NFL Backups Who Deserve More Playing Time
Produce or move aside.
Draft-pick status, contractual obligations, experience and preseason roster projections only keep individuals in the lineup for so long if they're not performing well.
Eventually, another player will earn more reps based on his level of play if a starter isn't living up to expectations.
This is exactly how Kirk Cousins became the NFL's highest-paid quarterback (at least for a short while). The Washington Redskins chose a pair of quarterbacks in the 2012 NFL draft. Robert Griffin III went on to become the NFL Rookie of the Year and dazzled onlookers with his combination of athleticism and arm talent. Injuries and regression eventually set in and paved the way for Cousins to become Washington's starter. As RG3 faded from the limelight, Cousins threw for over 4,000 yards in three consecutive seasons before becoming a high-profile free agent.
There are always those deserving of an opportunity with the potential to explode.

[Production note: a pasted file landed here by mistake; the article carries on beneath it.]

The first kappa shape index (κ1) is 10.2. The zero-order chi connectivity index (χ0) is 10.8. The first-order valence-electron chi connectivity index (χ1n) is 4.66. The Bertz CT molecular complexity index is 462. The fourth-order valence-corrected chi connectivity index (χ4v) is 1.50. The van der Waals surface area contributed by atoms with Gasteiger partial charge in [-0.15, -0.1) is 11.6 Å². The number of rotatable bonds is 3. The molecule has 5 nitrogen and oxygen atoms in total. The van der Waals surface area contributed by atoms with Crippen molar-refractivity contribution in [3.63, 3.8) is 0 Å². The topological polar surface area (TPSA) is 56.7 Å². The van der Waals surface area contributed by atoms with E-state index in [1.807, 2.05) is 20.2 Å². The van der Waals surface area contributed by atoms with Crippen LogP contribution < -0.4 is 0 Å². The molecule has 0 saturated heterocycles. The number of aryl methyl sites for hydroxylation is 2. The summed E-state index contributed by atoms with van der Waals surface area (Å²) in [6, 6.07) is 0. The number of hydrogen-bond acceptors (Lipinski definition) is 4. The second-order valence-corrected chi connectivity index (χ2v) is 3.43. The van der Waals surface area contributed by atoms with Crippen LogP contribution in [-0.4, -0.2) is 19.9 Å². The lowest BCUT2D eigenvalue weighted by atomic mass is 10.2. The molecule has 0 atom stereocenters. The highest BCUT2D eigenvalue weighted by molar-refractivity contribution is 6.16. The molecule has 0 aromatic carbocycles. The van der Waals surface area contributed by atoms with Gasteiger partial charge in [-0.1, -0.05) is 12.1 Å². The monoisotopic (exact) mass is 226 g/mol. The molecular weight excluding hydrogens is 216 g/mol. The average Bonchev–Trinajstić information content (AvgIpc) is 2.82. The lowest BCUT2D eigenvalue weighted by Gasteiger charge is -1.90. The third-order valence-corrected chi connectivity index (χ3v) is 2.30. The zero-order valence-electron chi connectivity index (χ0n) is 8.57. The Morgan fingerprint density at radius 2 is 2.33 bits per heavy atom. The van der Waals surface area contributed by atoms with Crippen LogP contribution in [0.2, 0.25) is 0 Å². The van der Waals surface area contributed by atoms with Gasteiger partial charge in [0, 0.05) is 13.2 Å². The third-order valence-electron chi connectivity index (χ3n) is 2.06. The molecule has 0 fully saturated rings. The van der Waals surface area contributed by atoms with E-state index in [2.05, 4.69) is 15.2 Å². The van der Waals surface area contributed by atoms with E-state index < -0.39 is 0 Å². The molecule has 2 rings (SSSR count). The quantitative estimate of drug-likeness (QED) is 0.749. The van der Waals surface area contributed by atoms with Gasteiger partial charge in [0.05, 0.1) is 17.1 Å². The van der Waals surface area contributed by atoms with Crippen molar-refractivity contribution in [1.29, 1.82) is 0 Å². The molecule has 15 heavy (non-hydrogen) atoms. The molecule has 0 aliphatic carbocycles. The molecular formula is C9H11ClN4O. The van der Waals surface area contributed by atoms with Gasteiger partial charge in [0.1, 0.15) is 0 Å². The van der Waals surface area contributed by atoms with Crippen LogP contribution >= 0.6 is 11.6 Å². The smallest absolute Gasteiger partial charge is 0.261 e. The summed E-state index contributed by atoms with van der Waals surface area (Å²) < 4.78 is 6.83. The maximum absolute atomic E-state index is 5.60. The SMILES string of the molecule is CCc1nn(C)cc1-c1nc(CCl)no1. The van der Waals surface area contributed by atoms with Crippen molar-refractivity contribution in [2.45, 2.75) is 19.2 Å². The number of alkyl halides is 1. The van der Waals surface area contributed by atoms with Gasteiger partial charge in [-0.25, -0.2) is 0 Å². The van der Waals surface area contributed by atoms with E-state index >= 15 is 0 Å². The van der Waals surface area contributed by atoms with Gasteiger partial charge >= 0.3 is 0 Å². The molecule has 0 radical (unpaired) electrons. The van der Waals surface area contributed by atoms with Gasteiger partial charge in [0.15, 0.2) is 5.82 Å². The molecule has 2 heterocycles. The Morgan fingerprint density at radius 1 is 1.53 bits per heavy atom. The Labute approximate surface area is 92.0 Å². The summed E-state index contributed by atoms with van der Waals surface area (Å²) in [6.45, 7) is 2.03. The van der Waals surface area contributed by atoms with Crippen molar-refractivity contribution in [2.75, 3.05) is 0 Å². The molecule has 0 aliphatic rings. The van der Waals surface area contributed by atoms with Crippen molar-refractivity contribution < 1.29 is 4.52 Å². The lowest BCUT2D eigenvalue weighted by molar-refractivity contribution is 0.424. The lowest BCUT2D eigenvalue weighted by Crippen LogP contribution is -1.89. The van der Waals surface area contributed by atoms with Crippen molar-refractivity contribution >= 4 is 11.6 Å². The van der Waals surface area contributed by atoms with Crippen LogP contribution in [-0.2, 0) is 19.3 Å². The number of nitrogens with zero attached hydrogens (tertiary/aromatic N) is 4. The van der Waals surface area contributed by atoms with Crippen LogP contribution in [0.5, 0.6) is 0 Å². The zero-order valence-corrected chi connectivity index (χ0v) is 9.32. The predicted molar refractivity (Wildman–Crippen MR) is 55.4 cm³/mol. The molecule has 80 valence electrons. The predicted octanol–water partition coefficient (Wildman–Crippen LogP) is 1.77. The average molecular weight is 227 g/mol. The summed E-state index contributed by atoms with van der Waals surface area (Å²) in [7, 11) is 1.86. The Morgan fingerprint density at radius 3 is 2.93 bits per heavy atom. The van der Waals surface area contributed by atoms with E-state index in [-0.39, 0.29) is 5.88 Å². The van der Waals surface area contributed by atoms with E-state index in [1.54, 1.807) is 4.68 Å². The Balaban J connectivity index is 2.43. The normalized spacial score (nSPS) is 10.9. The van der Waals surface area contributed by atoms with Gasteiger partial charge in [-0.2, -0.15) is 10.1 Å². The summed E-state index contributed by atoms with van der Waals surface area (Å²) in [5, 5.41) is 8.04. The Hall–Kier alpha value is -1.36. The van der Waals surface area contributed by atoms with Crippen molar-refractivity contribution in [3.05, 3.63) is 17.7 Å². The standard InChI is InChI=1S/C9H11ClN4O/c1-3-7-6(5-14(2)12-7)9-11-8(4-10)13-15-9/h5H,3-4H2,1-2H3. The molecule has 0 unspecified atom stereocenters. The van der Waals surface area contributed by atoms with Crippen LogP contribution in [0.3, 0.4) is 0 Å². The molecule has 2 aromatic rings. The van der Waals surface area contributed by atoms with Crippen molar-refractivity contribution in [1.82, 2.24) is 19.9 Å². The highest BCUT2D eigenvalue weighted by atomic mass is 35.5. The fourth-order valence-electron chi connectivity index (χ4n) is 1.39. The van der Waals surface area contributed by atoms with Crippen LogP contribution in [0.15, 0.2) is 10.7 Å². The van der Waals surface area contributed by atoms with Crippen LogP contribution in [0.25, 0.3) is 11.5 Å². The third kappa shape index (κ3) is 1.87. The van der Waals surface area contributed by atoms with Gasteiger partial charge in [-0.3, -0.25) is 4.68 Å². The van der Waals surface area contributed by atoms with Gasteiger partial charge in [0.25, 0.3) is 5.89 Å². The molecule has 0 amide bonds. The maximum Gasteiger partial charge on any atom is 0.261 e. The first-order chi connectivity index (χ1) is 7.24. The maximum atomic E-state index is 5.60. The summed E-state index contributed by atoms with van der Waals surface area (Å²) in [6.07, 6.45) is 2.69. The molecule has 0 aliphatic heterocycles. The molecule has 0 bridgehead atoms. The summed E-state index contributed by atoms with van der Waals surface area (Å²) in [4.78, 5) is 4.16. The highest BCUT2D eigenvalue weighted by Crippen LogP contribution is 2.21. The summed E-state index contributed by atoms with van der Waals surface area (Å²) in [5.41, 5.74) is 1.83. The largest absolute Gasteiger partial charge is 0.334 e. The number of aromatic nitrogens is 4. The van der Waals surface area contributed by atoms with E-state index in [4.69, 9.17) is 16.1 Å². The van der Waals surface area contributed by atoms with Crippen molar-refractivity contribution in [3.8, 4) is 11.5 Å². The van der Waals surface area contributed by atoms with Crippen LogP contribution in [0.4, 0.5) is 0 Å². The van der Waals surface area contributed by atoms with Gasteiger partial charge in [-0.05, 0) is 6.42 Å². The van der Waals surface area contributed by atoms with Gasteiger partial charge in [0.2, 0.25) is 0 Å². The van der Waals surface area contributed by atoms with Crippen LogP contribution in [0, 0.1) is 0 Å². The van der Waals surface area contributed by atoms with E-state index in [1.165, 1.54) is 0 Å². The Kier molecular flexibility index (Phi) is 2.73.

Organizations shouldn't hold these individuals back for whatever reason even though they continue to do so. The following 10 players are in a position to contribute and deserve far more playing time.
QB Kyle Lauletta, New York Giants
The New York Giants seem to be the only ones incapable of seeing the inevitable end of Eli Manning's career. Instead, the organization stubbornly believes he's not the problem.
"I know he's the punching bag right now," Giants co-owner John Mara told reporters at the NFL owners meetings Tuesday. "But a lot of guys need to play better when you're 1-5."
Yes, the offensive line is a disaster, the team's top playmaker makes more news with what he says than his on-field performance and the new coaching staff doesn't seem to be handling the transition well. All of this can be true while Manning's decline ensues.